practices became more refined as, more than ever, costcutting was essential
in an increasingly competitive market. Developments in casting techniques
led to stronger and lighter components which cost less to make, plus advances
in fuel refinement meant that engines could produce more power reliably.
But the post-war period was certainly not about gearing
down; it was about gearing up for an increasing number of drivers, and
that brought about more diverse machines as an offshoot. Unusual cars
like the Studebaker Champion came along, as did unlikely collaborations
such as that between the American George Mason, president of Nash, and
Briton Donald Healey, who simply met on the Queen Elizabeth liner and
decide to make the Nash Healey car between them for the US market.
Cars like the 1949 Mercury defined a new way for styling,
because, like the Fords of the same year, they used slab sides. This marked
them out as quite radical to the separately tendered cars which dated
back to the 1940s, and even 1930s in some cases. Another significant move
for the era was provided by Hudson, who introduced their Step Down chassis
which allowed their cars to sit much lower and, therefore, have a lower
centre of gravity, which improved handling immensely.
The early 1950s saw the rise and rise of chrome on cars,
as an increasingly opulent society flourished in the States. The more
chrome you had, it seemed, the more successful you were in life. But chrome
wasn't the only addition, as many of the cars of the time were designed
by stylists who took their influence from the transport industry in general,
and therefore used ideas from both planes and trains of the era. Cars
were given bold noses and fintailed rears, and arguably the most celebrated
of these brash vehicles was the Cadillac Series 62 of 1959. With fins
over 1 ft (0.3 m) high and twin bullet lenses protruding rearwards, the
1959 Caddy was every bit a design icon and easily rates among the top
five of all-time American classics.
The 1950s also saw the birth of two American sports cars:
Ford's Thunderbird and Chevrolet's Corvette. Again the two companies were
fighting for the same market, but fortunately it was a huge one and sales
of both vehicles flourished; at least the Corvettes did after a couple
of years in production, and once Chevrolet had slotted in their new compact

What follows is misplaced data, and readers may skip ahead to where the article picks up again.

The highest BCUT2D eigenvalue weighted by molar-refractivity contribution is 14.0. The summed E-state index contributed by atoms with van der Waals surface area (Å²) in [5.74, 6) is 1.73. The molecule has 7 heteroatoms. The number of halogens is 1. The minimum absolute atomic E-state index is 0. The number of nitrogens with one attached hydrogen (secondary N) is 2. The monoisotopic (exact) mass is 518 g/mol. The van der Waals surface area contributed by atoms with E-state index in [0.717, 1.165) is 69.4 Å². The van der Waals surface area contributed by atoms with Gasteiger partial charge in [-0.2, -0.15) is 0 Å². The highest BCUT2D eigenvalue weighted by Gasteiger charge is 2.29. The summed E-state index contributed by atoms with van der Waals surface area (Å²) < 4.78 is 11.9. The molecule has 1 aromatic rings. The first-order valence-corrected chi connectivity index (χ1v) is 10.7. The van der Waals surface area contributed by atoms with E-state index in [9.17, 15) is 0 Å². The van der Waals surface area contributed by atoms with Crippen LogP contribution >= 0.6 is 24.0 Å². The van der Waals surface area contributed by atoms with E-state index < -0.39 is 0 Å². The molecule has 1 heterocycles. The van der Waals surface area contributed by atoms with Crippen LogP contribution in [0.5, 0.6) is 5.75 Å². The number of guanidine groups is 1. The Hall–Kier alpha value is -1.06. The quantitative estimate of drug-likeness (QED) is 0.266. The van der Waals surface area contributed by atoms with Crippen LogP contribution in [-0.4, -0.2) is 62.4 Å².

small-block V8 of nearly 275 ci (4.5 litres). The Americans then had some
serious sports machine on their hands, enough to give plenty of sleepless
nights to the European bosses of Ferrari and Jaguar.
THE V8 AND MUSCLE BOOM
Performance became a big part of car-marketing in the 1950s
and 1960s. While the sporty two-seaters from two major manufacturers were
indeed fast (the Corvette held the fastest production-car record for some
years), the sedans weren't exactly far behind. Engine displacement had
been getting larger ever since the war, and Chrysler had been adding cubic
inches as well as developing their engines internally. The advent of their
'Hemispherical' design combustion chamber left other manufacturers reeling
at the outputs possible, though fortunately for them, the engines were
designed for full-sized sedans, and hence all the performance was needed
to stay level with other, lighter vehicles.
Other manufacturers began to add the cubic inches, but
it was the unlikely and fairly staid Pontiac who really came up with the
goods in 1964. That year, John DeLorean was the general manager, and he
knew that America's youth weren't satisfied with the cars that had pleased
their parents in the previous decade. Hence, when a young advertising
executive in the business, Jim Wangers, approached him about a concept
which involved fitting the company's 389 ci (6.3-litre) engine in the
mid-sized Le Mans/Tern pest bodyshell, DeLorean gave it the go-ahead immediately
and, in doing so, created the muscle car. Called the GTO after the Ferraris
of the same name, it was an instant success, and this sent shockwaves
through the industry as manufacturers scrabbled to jump on the bandwagon
and grab a share of the booming market.
Ford were ahead of most because they were already in the